What Does Prehistoric Mean?
The prehistoric period is the era before the appearance of recorded history in the form of written accounts by man. Scientific breakthroughs have made it possible to gain insight into man’s way of life before he kept records of it. The prehistoric period transcends through various aspects such as tools and weapons, art, government and institutions, religion, and social structure.
Definition Of ‘Prehistoric'
The word prehistoric consists of the prefix ‘pre-’ and the word ‘historic.' The prefix pre- denotes before or prior while historically relates to an event from the past. The word prehistoric thus represents the period before history was recorded or before the invention of writing systems. Prehistory describes eras where there was human existence, but no records exist about their way of life. When prehistory is used more broadly, it can refer to the period when life appeared on earth even before the existence of human beings.
How Do We Know About Prehistoric Times?
The study of prehistoric employs a variety of disciplines in social and natural sciences. The principal method used for research is archaeology. Despite the absence of records, the ancient man left behind artifacts such as tools, weapons, and other items invaluable to his day to day life. Archaeologists use excavation to attain such objects and use other tools including geographic surveys, surface surveys, and scientific analysis to determine the ancient way of life. Archaeology is supplemented by other disciplines such as botany, geology, soil science, anthropology, history, linguistics, biology and molecular genetics among others.
The Prehistoric Timeline
The vast span of the prehistoric period is divided into ages by tools and weapons used by man. The different ages are briefly discussed below:
- Old Stone Age or the paleolithic refers to the first use of stone tools by man. The man used tools for hunting and fishing and discovered fire as remnants of charred wood and bone have been excavated in caves.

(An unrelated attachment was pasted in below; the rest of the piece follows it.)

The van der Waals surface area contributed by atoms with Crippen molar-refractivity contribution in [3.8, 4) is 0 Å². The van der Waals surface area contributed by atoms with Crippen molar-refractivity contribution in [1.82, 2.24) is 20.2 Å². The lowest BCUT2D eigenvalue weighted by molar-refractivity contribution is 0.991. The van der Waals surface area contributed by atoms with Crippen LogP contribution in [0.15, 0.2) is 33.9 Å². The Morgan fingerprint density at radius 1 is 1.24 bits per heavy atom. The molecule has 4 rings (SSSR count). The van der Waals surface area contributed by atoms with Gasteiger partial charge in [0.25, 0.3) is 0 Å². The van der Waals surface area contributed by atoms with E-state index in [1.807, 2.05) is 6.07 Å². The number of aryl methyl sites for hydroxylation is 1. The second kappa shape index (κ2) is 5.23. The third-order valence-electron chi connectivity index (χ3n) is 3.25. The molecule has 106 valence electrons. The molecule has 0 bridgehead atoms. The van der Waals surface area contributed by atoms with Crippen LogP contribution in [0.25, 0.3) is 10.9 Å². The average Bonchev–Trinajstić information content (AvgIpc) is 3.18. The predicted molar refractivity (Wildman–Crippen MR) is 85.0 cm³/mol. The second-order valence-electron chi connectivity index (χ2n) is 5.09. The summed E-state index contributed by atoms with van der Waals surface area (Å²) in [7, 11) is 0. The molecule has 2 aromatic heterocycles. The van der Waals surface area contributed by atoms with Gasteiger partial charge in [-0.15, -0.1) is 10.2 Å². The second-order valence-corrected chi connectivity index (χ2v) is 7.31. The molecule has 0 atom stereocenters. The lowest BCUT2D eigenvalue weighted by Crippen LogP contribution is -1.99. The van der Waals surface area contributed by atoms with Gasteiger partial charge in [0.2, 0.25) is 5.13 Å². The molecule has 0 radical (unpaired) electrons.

- Middle Stone Age- also referred to as the Mesolithic, this period represents the use of flint tools, wooden objects and stone adzes. Agriculture began to be adopted by a man and the first instances of deforestation to create space for agriculture occurred.
- New Stone Age- the new Stone Age or the Neolithic represents the use of polished tools for farming and even warfare. Man in this age exhibited advancements through domestication of animals, use of pottery, weaving and house construction.
Age Of Copper (Chalcolithic)
Some civilizations in Africa bypassed the use of copper and bronze straight to iron but other civilizations such as those in Europe gradually transitioned through the three metals. Copper was a soft metal, and it was in no way regarded superior to stone, and thus both of the elements were used together.
Bronze Age was characterized by advancements in metal working, where it was discovered that by mixing copper and tin, a hard metal was formed called bronze. For some civilizations, the Bronze Age marked the end of prehistory due to the development of writing methods. Some large states developed in regions such as Mesopotamia and Egypt following the widespread use of bronze for warfare.
Iron Age marked the development of writing systems across most civilizations alongside the adoption of iron. Man developed sophisticated agricultural practices, artistic preferences, and religious beliefs.
The End Of The Prehistoric And The Beginning Of The Historical Period
The end of the prehistoric period varies with regions, where some civilizations such as those in the Nile and the Euphrates Valleys developed written records earlier than other civilizations. In most civilizations, the historical period began in the Iron Age. The invention of writing was preceded by the invention of language and took necessary forms from ideographic to sound writing to the most sophisticated use of the alphabet.